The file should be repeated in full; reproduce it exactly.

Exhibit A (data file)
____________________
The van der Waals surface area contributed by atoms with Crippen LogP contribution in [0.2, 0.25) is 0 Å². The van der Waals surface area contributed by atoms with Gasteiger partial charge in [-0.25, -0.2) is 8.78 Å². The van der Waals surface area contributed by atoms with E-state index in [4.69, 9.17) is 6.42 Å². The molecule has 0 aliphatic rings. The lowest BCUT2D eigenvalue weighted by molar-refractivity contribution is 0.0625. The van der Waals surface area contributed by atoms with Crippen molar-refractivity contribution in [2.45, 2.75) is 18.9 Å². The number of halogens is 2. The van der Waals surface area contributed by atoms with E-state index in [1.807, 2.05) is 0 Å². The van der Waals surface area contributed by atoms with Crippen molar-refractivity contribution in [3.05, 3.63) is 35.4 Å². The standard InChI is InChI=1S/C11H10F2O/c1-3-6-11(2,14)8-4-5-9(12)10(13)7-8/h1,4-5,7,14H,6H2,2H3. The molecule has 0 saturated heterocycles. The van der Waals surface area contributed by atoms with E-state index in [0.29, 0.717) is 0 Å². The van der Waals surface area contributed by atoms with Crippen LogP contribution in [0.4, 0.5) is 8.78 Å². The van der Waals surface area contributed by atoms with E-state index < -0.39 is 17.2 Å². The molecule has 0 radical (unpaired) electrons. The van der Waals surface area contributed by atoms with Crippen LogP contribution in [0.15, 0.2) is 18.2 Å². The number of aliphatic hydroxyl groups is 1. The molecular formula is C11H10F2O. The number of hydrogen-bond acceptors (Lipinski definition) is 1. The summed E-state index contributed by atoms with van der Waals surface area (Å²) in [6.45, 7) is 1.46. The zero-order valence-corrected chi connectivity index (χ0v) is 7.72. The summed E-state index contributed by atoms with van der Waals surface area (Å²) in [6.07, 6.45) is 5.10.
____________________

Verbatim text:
The van der Waals surface area contributed by atoms with Crippen LogP contribution in [0.2, 0.25) is 0 Å². The van der Waals surface area contributed by atoms with Gasteiger partial charge in [-0.25, -0.2) is 8.78 Å². The van der Waals surface area contributed by atoms with E-state index in [4.69, 9.17) is 6.42 Å². The molecule has 0 aliphatic rings. The lowest BCUT2D eigenvalue weighted by molar-refractivity contribution is 0.0625. The van der Waals surface area contributed by atoms with Crippen molar-refractivity contribution in [2.45, 2.75) is 18.9 Å². The number of halogens is 2. The van der Waals surface area contributed by atoms with E-state index in [1.807, 2.05) is 0 Å². The van der Waals surface area contributed by atoms with Crippen molar-refractivity contribution in [3.05, 3.63) is 35.4 Å². The standard InChI is InChI=1S/C11H10F2O/c1-3-6-11(2,14)8-4-5-9(12)10(13)7-8/h1,4-5,7,14H,6H2,2H3. The molecule has 0 saturated heterocycles. The van der Waals surface area contributed by atoms with E-state index in [0.29, 0.717) is 0 Å². The van der Waals surface area contributed by atoms with Crippen LogP contribution in [0.4, 0.5) is 8.78 Å². The van der Waals surface area contributed by atoms with E-state index < -0.39 is 17.2 Å². The molecule has 0 radical (unpaired) electrons. The van der Waals surface area contributed by atoms with Crippen LogP contribution in [0.15, 0.2) is 18.2 Å². The number of aliphatic hydroxyl groups is 1. The molecular formula is C11H10F2O. The number of hydrogen-bond acceptors (Lipinski definition) is 1. The summed E-state index contributed by atoms with van der Waals surface area (Å²) in [6.45, 7) is 1.46. The zero-order valence-corrected chi connectivity index (χ0v) is 7.72. The summed E-state index contributed by atoms with van der Waals surface area (Å²) in [6.07, 6.45) is 5.10.